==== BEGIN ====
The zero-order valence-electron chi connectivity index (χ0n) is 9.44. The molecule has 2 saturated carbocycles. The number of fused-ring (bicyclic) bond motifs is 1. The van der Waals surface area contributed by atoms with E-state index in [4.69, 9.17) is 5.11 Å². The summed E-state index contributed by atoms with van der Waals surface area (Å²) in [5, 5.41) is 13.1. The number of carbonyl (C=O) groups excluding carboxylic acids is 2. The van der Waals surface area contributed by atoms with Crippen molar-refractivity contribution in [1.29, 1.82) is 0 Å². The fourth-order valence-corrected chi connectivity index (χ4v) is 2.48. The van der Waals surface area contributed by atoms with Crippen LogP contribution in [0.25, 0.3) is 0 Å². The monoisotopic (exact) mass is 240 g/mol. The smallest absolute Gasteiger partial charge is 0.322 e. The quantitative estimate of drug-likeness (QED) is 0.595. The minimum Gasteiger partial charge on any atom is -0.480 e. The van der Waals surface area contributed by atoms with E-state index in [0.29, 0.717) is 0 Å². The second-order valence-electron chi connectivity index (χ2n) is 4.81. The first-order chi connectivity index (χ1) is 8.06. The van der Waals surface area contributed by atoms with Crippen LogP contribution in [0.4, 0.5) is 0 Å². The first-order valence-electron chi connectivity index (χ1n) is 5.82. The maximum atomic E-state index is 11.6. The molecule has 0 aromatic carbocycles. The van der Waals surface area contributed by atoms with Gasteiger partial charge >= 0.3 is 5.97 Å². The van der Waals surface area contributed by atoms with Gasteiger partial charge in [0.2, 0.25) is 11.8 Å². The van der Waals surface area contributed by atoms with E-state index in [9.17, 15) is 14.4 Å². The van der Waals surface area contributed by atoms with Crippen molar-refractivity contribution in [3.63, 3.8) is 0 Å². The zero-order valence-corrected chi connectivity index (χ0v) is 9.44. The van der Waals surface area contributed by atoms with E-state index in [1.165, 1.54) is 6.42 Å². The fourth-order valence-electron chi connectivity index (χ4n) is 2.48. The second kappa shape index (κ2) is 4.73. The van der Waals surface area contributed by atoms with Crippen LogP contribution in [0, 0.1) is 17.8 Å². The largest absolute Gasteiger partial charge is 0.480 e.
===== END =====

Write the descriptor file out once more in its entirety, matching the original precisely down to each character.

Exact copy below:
The zero-order valence-electron chi connectivity index (χ0n) is 9.44. The molecule has 2 saturated carbocycles. The number of fused-ring (bicyclic) bond motifs is 1. The van der Waals surface area contributed by atoms with E-state index in [4.69, 9.17) is 5.11 Å². The summed E-state index contributed by atoms with van der Waals surface area (Å²) in [5, 5.41) is 13.1. The number of carbonyl (C=O) groups excluding carboxylic acids is 2. The van der Waals surface area contributed by atoms with Crippen molar-refractivity contribution in [1.29, 1.82) is 0 Å². The fourth-order valence-corrected chi connectivity index (χ4v) is 2.48. The van der Waals surface area contributed by atoms with Crippen LogP contribution in [0.25, 0.3) is 0 Å². The monoisotopic (exact) mass is 240 g/mol. The smallest absolute Gasteiger partial charge is 0.322 e. The quantitative estimate of drug-likeness (QED) is 0.595. The minimum Gasteiger partial charge on any atom is -0.480 e. The van der Waals surface area contributed by atoms with E-state index in [0.29, 0.717) is 0 Å². The second-order valence-electron chi connectivity index (χ2n) is 4.81. The first-order chi connectivity index (χ1) is 8.06. The van der Waals surface area contributed by atoms with Crippen LogP contribution in [0.4, 0.5) is 0 Å². The first-order valence-electron chi connectivity index (χ1n) is 5.82. The maximum atomic E-state index is 11.6. The molecule has 0 aromatic carbocycles. The van der Waals surface area contributed by atoms with Gasteiger partial charge >= 0.3 is 5.97 Å². The van der Waals surface area contributed by atoms with Gasteiger partial charge in [0.2, 0.25) is 11.8 Å². The van der Waals surface area contributed by atoms with E-state index in [9.17, 15) is 14.4 Å². The van der Waals surface area contributed by atoms with Crippen molar-refractivity contribution in [3.63, 3.8) is 0 Å². The zero-order valence-corrected chi connectivity index (χ0v) is 9.44. The van der Waals surface area contributed by atoms with E-state index in [1.165, 1.54) is 6.42 Å². The fourth-order valence-electron chi connectivity index (χ4n) is 2.48. The second kappa shape index (κ2) is 4.73. The van der Waals surface area contributed by atoms with Crippen LogP contribution in [0, 0.1) is 17.8 Å². The largest absolute Gasteiger partial charge is 0.480 e.